Capital guarantees are a common feature in structured products today. But with confidence in the banks that underwrite these guarantees at an all-time low, Nick Fitzpatrick asks if a default is on the horizon ...
Investors who bought capital-guaranteed products in recent years must be feeling a little smug if their investments matured during the depths of the sub-prime crisis. These products were sometimes criticised in the buoyant markets before sub-prime because they deliberately did not pay out the full investment return; instead, they just paid a percentage of it. But this was the trade off for having the capital guaranteed in the first place, which proved a smart move in August last year when stock markets fell sharply.
Capital guarantees are a common feature of that broad array of vehicles called structured products. Structured products have become more popular in recent years. Issuance in the EU for retail investors alone was around €99.4bn in 2004 according to one estimate, and this was expected to grow significantly as institutional demand increased.
Initially rolled out to retail and wealthy investors who wanted to protect their capital, institutions have sought structured products too in order to make their portfolios less sensitive to market swings and to access investments such as hedge funds in more efficient ways.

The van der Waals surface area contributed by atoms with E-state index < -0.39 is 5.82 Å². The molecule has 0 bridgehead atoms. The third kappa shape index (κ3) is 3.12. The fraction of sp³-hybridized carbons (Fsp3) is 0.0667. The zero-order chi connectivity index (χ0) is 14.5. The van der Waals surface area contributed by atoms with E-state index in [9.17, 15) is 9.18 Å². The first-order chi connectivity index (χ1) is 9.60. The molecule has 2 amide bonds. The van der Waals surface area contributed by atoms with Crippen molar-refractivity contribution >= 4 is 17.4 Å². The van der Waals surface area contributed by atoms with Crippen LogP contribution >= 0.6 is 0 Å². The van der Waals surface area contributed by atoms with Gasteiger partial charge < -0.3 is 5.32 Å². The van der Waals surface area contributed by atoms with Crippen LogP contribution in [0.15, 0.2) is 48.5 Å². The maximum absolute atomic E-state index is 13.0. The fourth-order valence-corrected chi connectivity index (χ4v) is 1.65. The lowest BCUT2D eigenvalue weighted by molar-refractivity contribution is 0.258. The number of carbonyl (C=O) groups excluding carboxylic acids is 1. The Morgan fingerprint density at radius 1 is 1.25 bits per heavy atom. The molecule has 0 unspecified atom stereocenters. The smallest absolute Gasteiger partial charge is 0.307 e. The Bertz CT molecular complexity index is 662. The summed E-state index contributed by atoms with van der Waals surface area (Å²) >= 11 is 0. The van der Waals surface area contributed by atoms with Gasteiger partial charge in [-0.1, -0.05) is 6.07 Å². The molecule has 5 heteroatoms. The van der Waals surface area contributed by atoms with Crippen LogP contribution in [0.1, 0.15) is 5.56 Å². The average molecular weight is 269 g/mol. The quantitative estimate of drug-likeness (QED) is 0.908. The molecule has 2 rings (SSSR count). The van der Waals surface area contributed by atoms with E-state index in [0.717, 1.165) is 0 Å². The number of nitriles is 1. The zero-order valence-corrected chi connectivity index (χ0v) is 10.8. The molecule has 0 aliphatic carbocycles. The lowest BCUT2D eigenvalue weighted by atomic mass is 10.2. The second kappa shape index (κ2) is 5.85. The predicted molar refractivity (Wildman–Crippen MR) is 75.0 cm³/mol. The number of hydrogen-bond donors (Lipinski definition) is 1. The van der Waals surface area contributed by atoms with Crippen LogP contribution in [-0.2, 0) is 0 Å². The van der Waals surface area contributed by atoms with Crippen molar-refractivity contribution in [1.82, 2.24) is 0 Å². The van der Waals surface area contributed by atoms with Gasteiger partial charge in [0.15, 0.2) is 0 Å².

But the guarantees that are a central feature of many of these products are only as strong as the bank underpinning them, and confidence in the banking sector is at its lowest for years.
“The default rate on a single A-rated bank is higher than youwould imagine,” says John Godden of IGS, a firm that advises investors and manufacturers about structured products. “Six months ago there seemed like no chance of a bank defaulting. People said, ‘No way would that happen’.”
But Bear Sterns almost did and, according to Godden, guarantees that the bank had underwritten on certain hedge fund products could have defaulted had it not been for JPMorgan’s rescue package. It’s a cliche, but it just goes to show that there is no such thing as a guarantee when it comes to investment.
Arguably, the guarantees within structured products are at more risk now than ever. The creditworthiness of the counterparty making the guarantee needs to be carefully considered and, as a sign of the opaqueness of these products, the counterparty may not always be the bank offering the product. It may not even be a bank at all. As in the case of Bear Sterns, it could be a special purpose vehicle.
Interest rate risk
Interest rates are also making it harder to support guarantees. The simplest kind of guarantee is secured using risk-free bonds. But low interest rates could mean that more of the principal sum invested needs to be used to buy these bonds, leaving less capital to be put to work in the markets.
Robin Creswell, managing principal at Payden & Rygel who formally designed structured products at Man Group, the hedge fund, says: “The shorter the period of the guarantee, the more capital needs to be set aside to buy the bond that underpins it. With a Treasury yield of 4.5%, you would have to put about 60% of the capital aside to secure it.”
He adds: “Imagine that you invest $90 of $100 and mark to market the value of your investment every day to determine the amount of Treasury bonds needed to secure the guarantee. If interest rates are low and at some point the capital value of the investment falls below $80 or even $60, you may have to use the rest of the capital to go and buy the rest of the bonds.”
This would inevitably result in the liquidation of the investment portfolio.